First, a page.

The Whole-Life Collaborative resource page provides alumni of our programs and interested practitioners access to materials that help them empower others to develop holistic worldviews, appreciative approaches and transformative practices toward healthy homes and flourishing communities.
Limitations to Access and Curriculum Methodology
If you are a graduate of any of our regular programs, please sign-in to view our library.
Don’t have a sign-in? Sign-up today to gain access to core lessons and methodologies for developing whole-life discipleship in your context. Please note that additional resource pages are only available for alumni of the Discipling for Development Training Academy. Visit navsd4d.org to join one of our upcoming programs and further your journey of empowering communities to own their flourishing.
Overview to Using Discipling for Development Materials
Discipling for Development is a relational mentoring / coaching / discipling approach to whole-life discipleship with those serving marginalized communities. D4D uses three modes (training, mentoring / discipling, coaching) as the means to develop and empower individuals and communities. It is not a content-driven or project-driven methodology, and anything less than relational discipling / mentoring / coaching cannot expect to see transformed lives and communities as a primary outcome.
Adult Learning and Oral Methodologies are used at the local level in communities that are most often best served by oral learning and in equipping mentors / coaches (alongsiders). These methods are empowering in their own right, but also make the skills and knowledge most accessible to marginalized communities.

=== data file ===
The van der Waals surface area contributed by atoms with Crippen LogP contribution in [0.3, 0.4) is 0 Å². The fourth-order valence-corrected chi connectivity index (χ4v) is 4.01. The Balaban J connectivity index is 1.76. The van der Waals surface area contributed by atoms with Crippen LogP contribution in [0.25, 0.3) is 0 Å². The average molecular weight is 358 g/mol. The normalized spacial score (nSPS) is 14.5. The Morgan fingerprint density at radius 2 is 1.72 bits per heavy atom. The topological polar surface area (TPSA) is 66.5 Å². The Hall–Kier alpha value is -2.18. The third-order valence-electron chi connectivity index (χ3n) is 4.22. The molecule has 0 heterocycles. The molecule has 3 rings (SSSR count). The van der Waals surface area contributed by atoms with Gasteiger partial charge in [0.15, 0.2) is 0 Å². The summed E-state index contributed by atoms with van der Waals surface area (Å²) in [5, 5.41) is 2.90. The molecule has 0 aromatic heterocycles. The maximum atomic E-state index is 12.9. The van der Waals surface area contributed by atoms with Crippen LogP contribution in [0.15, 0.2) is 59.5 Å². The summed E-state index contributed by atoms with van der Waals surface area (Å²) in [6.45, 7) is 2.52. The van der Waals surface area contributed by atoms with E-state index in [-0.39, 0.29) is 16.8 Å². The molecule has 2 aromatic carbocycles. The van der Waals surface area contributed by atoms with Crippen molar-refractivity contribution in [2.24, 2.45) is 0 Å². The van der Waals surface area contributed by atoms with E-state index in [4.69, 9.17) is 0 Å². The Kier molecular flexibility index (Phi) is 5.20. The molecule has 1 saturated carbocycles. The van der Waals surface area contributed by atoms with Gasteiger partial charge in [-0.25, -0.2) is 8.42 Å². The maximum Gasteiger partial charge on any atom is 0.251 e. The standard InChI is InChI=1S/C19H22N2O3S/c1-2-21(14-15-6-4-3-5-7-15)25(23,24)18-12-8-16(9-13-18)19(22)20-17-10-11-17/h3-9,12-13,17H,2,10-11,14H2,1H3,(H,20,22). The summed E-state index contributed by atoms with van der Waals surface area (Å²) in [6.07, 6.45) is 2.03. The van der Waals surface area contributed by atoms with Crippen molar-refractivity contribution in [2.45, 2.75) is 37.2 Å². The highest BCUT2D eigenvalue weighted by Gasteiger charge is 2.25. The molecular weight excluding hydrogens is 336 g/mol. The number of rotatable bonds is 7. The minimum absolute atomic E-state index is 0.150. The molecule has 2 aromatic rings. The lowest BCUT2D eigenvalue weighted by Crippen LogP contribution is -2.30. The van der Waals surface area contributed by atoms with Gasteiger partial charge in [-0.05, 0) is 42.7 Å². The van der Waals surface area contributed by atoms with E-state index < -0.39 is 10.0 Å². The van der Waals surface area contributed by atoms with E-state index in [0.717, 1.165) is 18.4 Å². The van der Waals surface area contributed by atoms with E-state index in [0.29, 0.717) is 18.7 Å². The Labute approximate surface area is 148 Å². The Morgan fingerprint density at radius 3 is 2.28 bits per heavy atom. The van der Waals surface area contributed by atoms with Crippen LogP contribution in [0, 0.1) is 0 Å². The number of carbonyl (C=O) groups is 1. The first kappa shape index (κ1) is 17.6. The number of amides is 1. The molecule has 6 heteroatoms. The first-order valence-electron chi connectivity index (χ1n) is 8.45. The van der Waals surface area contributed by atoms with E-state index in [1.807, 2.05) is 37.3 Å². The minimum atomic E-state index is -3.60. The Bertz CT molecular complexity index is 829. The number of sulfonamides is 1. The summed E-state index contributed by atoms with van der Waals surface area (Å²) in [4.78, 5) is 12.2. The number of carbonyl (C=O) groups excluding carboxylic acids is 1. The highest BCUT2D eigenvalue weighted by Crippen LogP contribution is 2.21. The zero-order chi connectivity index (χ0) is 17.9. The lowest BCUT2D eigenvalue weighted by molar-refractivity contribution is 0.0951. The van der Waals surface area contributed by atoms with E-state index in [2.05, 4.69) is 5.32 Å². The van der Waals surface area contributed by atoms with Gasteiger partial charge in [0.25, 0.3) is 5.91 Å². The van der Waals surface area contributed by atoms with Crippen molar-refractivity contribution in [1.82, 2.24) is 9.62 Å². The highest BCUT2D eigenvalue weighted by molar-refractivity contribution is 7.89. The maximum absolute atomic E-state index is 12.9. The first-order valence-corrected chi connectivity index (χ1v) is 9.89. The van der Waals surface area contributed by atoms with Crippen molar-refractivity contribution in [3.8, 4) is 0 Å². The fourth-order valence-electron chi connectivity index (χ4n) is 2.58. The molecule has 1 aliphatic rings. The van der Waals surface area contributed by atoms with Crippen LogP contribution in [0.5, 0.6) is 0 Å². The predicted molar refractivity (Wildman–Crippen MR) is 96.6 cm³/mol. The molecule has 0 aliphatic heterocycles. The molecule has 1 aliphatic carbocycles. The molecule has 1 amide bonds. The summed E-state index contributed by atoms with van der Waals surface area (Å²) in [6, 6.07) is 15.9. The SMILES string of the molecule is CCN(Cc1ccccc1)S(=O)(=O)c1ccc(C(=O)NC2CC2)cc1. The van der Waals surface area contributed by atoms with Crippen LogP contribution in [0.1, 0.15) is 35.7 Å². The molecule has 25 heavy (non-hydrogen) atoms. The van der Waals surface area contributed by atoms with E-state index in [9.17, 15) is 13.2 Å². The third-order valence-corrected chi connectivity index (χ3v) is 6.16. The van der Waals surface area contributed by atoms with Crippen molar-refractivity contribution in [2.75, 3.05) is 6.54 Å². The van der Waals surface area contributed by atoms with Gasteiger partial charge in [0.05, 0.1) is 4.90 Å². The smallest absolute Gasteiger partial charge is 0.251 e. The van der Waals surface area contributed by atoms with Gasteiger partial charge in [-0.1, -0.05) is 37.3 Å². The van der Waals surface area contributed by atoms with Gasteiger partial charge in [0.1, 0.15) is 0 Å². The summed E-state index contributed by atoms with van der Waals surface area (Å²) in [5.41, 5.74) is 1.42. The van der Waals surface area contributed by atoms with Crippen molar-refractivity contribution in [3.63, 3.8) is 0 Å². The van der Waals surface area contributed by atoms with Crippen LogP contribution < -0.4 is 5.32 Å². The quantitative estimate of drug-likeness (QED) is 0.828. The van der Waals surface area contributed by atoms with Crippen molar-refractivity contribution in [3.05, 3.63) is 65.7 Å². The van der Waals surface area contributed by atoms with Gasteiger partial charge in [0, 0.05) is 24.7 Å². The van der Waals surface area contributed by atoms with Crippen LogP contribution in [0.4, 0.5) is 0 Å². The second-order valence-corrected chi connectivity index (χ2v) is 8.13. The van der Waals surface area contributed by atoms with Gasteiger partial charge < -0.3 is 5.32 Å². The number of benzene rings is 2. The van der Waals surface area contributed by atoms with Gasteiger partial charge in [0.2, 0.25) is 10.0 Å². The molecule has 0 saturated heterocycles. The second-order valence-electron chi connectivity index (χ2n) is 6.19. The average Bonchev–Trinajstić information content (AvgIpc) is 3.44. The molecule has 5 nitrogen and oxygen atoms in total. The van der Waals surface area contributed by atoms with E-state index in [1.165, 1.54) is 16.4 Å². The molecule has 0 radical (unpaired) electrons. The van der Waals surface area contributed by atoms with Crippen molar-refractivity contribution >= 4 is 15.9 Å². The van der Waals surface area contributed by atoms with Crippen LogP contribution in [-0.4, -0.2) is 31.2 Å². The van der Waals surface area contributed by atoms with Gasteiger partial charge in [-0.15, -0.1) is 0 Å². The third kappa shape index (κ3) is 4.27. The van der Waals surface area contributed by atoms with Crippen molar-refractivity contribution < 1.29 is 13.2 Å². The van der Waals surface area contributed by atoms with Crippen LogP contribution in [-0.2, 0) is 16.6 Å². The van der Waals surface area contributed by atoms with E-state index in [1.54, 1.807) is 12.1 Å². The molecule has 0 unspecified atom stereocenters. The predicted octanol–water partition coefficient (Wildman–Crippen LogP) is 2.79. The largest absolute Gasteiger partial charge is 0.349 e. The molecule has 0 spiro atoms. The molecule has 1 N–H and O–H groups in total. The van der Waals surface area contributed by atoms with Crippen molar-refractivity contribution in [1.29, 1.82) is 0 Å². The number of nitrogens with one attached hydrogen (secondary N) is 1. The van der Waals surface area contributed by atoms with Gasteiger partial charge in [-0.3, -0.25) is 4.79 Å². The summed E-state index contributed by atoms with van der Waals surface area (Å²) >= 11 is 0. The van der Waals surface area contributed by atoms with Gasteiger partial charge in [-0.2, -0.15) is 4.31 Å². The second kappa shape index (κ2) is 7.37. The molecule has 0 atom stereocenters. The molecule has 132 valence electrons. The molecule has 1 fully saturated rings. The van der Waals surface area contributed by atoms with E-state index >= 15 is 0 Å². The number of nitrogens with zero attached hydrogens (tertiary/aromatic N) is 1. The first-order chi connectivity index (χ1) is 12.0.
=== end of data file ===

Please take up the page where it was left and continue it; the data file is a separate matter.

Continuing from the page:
If actually using the lessons as they are written, some basic elements of the adult learning methodology are described below.
How Adults Learn
What motivates adults to learn? Adults learn for the purpose of enhancing their practical lives, especially by solving their problems. Therefore, the lessons address various issues / problems that guide the learners to think through individually and especially in small and large groups, how to solve these problems.
Learning in Small Groups
When adults discover for themselves the truths of God’s Word and other key subjects, they better understand and apply these truths to their own lives. Participation in group discussion is key to adult learning.
A person remembers 75% of what he says but forgets 90% of what he only hears. Therefore, small group leaders should be trained to “facilitate” group discussion rather than to lecture group members.
Adults are voluntary learners. Stories, object lessons, or role plays are easily understood and are enjoyed throughout a community, making learning compelling. Therefore, we begin each lesson with a starter that illustrates a current problem in the community. They launch the learners into problem solving thinking and are then able to solve the issues themselves.
Five Important Questions
Adults self-discover answers to life’s issues by considering and discussing thought-provoking questions. After the starters these questions are discussed by the group:
What did you see? (sense: hear, taste etc.)
What was happening, which must lead to - what is the main problem?
Do we have this problem?
Why do we have this problem? What are examples of this issue in our communities?
What can we do to solve this problem?
These are some minimal guidelines for use of adult learning methodologies. They do not replace coaching and discipling but are a step in an empowering direction.